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Suppose $X_1, \dots, X_n \sim B(1,p)$. Show that a sufficient statistic for $\theta = (1-p)^2$ is $T(x) = \sum X_i$ and that the MLE for $\theta$ is $(1-\frac{1}{n}T)^2$.

I am having a lot of difficulty reproducing this seemingly simple result.

It is not clear to me whether the likelihood $f(x_1,\dots,x_n|p)$ is a product of $n$ Bernoulli trials (i.e. order matters) or whether it should be a binomial distribution and we just care about the results. Given all of the info in the question I opted for the former and said

$f(x_1, \dots, x_n) = \Pi_i p^{x_i} (1-p)^{1-x_i} = p^{\sum x_i} (1-p)^{n-\sum x_i}$

For part 1:

I tried factorising this to pull out a factor of $(1-p)^2$ but wasn't sure how to identify $T(x)$ from the remaining stuff. Instead, since I am not being asked to find $T(x)$ but rather just confirm what it is, I decided to try to should $P(X=x|T=t)$ was independent of $\theta$. We have

$P(X_1=x_1, \dots, X_n=x_n|\sum X_i=t) = \frac{P(X_1=x_1, \dots, X_n=x_n \text{ and } \sum X_i=t) }{P(\sum X_i=t) } = \frac{1}{\binom{n}{t}}$ which is independent of $\theta$.

Can somebody please confirm this is ok and also let me know if it is possible via factorisation?

For part 2:

I tried differentiation of the log likelihood using the chain rule:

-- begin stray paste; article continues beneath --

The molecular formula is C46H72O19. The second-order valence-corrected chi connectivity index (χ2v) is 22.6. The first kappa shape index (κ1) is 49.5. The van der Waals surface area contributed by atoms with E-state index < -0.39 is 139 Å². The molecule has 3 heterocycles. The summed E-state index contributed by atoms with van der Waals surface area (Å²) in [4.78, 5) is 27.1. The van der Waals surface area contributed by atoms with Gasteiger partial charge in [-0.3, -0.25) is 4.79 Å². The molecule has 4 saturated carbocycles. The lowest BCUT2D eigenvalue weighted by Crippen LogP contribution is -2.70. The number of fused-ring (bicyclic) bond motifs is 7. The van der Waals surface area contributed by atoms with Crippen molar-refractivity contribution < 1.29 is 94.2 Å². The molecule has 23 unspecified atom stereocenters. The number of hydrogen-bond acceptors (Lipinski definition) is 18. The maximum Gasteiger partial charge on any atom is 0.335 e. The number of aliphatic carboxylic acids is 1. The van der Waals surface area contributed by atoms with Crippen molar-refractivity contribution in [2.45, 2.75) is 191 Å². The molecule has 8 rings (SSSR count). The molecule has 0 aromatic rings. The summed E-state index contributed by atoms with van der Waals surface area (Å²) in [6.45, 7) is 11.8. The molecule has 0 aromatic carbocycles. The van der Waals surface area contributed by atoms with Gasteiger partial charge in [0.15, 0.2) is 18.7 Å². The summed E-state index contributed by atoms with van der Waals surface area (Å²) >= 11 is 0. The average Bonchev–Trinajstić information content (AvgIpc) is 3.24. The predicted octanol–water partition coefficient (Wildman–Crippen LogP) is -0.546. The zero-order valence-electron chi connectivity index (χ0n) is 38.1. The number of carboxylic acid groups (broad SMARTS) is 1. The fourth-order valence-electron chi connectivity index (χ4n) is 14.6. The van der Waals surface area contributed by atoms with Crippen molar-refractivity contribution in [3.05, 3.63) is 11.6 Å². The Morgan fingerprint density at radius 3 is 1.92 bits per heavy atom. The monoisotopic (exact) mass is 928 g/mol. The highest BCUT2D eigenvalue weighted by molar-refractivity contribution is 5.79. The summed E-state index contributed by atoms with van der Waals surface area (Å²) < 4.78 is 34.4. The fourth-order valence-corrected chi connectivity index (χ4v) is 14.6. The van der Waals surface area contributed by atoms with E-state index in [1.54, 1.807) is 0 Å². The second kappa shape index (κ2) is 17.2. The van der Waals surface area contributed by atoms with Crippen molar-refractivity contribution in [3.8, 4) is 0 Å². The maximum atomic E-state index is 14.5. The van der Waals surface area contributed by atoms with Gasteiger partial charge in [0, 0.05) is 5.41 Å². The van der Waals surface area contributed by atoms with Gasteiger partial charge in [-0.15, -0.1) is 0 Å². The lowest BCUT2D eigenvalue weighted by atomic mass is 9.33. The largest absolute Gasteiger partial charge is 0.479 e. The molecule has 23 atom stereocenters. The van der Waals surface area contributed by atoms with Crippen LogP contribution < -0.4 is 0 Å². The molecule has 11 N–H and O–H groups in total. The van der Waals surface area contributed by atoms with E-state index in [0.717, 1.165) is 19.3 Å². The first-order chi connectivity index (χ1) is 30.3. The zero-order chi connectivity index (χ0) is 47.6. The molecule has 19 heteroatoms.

$\log{f} = \sum x_i \log{p} + (n-\sum x_i) \log{(1-p)}$

$\frac{d \log{f}}{d \theta} = \frac{d \log{f}}{d p} \frac{dp}{d \theta} = \left( \frac{\sum x_i}{p} - \frac{n-\sum x_i}{1-p}\right) \left(1 - \frac{1}{2 \sqrt{\theta}} \right) $

However the solution to this is $\theta = \frac{1}{4}$ which is clearly incorrect and is making me question all of the above work? Would appreciate some help on this.

Thanks.

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    $\begingroup$ Add the 'self-study' tag. $\endgroup$ Feb 27 '19 at 15:01
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    $\begingroup$ A sufficient statistic for $p$ is also a sufficient statistic for any function of $p$. For part 2, find MLE of $p$ and hence conclude about MLE of $(1-p)^2$. $\endgroup$ Feb 27 '19 at 15:04
  • $\begingroup$ @StubbornAtom Thank you - I got it now. To follow up on part 1, I completed it by using the factorisation theorem to demonstrate $\sum x_i$ is sufficient for $\theta$. However, would my method of showing the conditional probability is independent of $\theta$ also work? Or would you advise that I always just use factorisation to find a sufficient statistic due to the conditional probability being typically difficult to evaluate? $\endgroup$
    – user11128
    Feb 28 '19 at 11:52

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